Dark in Death by J. D. Robb
On the mega screen bloody murder played out in classic black and white for an audience of one hundred and seven. With the sharp screech of violins, violas, and cellos that number dropped by one.
Unlike the character of Marion Crane, Chanel Rylan didn't scream or flail at the shock of violent death. In row twenty-seven in theater three of Vid Galaxy in New York City's Times Square, she let out little more than a mouse squeak as the ice pick plunged into the back of her neck.
Dark in Death is #46 in J.D. Robb's series featuring Lieutenant Eve Dallas and her husband, Roarke. I have loved this series. Truly. In fact, I listened to the whole thing, #1-45, in 2017. It was my treat to myself in order to keep my walking quest going. I'd walk and walk and walk and listen and...you get the idea. Some books are better than others. There were aspects of this newest book that were fun and then...well, it was a little underwhelming. First the fun parts - Hitchcock - as in Alfred. The book begins as a woman is killed while watching the shower scene of Psycho - yes, Janet Leigh and Anthony Perkins. Have you seen Psycho? It's a great movie. There is also a crime novelist and discussion of mystery writing and why people (Roarke especially) read crime novels. That was fun. The rest of the story was OK, but not nearly as much action as usual. I'm not sure if Robb is winding down the series or if this was just one of the books that wasn't quite there. The recurring character base has broadened over the 46 books, naturally. Eve and Roarke are still solid with each other, but I think that Eve has been tamed somewhat and so has Roarke. I missed getting to hear more from a few of my favorites, but again, there were fun parts. I'll say that Dark in Death was a decent entry into the series, but I'm hoping for more in the next book. In case you wondered, Roarke says that he reads crime novels for the puzzle and the good vs. evil battle. I knew I liked that man. Ha! Me too!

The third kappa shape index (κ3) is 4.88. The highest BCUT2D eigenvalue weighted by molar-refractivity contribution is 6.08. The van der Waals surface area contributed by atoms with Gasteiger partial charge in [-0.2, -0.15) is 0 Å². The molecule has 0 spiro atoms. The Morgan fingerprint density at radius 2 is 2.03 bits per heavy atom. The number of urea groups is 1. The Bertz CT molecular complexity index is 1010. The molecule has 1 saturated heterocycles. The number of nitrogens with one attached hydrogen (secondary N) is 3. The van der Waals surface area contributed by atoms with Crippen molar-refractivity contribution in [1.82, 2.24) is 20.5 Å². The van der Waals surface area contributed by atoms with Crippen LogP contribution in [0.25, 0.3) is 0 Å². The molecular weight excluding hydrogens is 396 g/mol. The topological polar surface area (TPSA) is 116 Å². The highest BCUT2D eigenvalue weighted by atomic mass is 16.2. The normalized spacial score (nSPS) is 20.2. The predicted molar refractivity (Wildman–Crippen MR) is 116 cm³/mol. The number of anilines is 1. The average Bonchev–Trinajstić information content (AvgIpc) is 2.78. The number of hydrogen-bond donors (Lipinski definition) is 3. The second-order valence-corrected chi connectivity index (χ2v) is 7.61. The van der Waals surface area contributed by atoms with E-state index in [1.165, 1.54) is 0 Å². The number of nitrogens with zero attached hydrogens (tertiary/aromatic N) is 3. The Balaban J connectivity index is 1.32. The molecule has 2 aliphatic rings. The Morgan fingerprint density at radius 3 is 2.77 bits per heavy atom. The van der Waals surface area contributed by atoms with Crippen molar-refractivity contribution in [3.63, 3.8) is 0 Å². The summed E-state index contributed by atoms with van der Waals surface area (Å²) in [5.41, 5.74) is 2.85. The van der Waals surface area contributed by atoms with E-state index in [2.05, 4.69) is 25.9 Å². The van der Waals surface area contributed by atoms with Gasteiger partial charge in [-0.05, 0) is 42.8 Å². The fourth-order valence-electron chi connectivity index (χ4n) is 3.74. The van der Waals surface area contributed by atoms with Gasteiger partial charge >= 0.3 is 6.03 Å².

It was a stab in the dark.
On a chilly February night, during a screening of Psycho in midtown, someone sunk an ice pick into the back of Chanel Rylan’s neck, then disappeared quietly into the crowds of drunks and tourists in Times Square. To Chanel’s best friend, who had just slipped out of the theater for a moment to take a call, it felt as unreal as the ancient black-and-white movie up on the screen. But Chanel’s blood ran red, and her death was anything but fictional.
Then, as Eve Dallas puzzles over a homicide that seems carefully planned and yet oddly personal, she receives a tip from an unexpected source: an author of police thrillers who recognizes the crime—from the pages of her own book. Dallas doesn’t think it’s coincidence, since a recent strangulation of a sex worker resembles a scene from her writing as well. Cops look for patterns of behavior: similar weapons, similar MOs. But this killer seems to find inspiration in someone else’s imagination, and if the theory holds, this may be only the second of a long-running series.
The good news is that Eve and her billionaire husband Roarke have an excuse to curl up in front of the fireplace with their cat, Galahad, reading mystery stories for research. The bad news is that time is running out before the next victim plays an unwitting role in a murderer’s deranged private drama—and only Eve can put a stop to a creative impulse gone horribly, destructively wrong.